Local communities pull out all the stops to celebrate Memorial Day

The Village Hall Green in Wilmette was so packed that guest of honor Michael Rogers had to take a video.

“My dad is not going to believe it,” said Rogers, a Wilmette native, retired U.S. Navy admiral and former director of the National Security Agency.


With attendance as the metric, Wilmette’s Memorial Day ceremony was a success on Monday, May 30. The festivities in Wilmette, which were heightened in the spirit of the town’s 150th anniversary, began with a unity march with more than 50 local entries, from Scouts and service groups to businesses and local government.

Wilmette’s Guest of Honor Retired Admiral Michael Rogers takes video of the crowd on the Village Hall Green during the Memorial Day Ceremony.

The parade ended at the village hall, where the Wilmette Community Orchestra and hundreds of guests were waiting. The ceremony included a performance of the national anthem by Paul Reineck and the community orchestra, an invocation by Rabbi Samuel Gordon, words by former Wilmette American Legion commander Andy Haszlakiewicz, and opening remarks by Rogers.

Scouts then read the names of the 110 Wilmette residents who died while serving in the US Armed Forces, and Nancy Fox, mother of one of those heroes, Marine Sgt. John Phillips – laid a wreath on the city’s memorial wall.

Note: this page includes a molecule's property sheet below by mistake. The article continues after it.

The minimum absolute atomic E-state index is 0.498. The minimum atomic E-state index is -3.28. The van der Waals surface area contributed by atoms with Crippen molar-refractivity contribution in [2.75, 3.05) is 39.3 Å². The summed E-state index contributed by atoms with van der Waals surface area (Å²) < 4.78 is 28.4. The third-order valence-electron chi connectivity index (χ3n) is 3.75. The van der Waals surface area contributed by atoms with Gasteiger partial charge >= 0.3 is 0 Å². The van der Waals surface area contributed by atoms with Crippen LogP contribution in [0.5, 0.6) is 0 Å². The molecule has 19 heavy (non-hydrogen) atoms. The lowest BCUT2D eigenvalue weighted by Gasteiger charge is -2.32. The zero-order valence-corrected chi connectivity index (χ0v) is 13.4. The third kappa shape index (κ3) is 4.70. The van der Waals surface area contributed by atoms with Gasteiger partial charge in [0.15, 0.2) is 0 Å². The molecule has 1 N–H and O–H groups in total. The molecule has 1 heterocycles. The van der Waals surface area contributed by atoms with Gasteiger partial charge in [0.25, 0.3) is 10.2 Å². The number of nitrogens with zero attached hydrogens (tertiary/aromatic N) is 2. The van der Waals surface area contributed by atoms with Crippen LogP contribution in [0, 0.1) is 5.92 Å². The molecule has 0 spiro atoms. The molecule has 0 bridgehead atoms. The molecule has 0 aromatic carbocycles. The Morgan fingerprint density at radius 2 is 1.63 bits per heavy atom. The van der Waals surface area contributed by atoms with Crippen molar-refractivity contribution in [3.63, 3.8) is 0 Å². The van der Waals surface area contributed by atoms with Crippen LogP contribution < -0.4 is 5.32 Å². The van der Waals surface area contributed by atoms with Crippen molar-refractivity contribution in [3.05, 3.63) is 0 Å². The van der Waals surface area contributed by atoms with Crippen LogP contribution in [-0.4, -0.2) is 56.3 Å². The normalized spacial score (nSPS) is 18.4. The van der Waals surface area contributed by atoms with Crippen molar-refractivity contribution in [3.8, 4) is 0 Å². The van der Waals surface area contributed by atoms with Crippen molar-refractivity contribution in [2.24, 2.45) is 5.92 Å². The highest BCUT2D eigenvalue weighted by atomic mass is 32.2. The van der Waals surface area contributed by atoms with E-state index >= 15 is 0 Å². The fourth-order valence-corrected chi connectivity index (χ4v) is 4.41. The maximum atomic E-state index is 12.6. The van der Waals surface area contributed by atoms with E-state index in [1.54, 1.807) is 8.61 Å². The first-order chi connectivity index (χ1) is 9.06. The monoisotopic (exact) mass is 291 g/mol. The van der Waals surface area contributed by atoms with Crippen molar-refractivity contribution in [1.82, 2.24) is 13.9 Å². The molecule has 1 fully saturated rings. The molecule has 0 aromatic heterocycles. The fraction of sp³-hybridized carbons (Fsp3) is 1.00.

Just north, the Village of Winnetka also brought back its Memorial Day Parade after limiting the event the previous two years due to the COVID-19 pandemic.

US Navy veteran and former US Senator Mark Kirk was the guest of honor, leading the parade and addressing the crowd in Village Green Park.

The Village of Glencoe and the Glencoe Historical Society hosted residents at Veterans Memorial Park to honor the sons and daughters of Glencoe who died in service.

In Kenilworth, residents marked Kenilworth Avenue a week early on Sunday, May 22, to observe Memorial Day.

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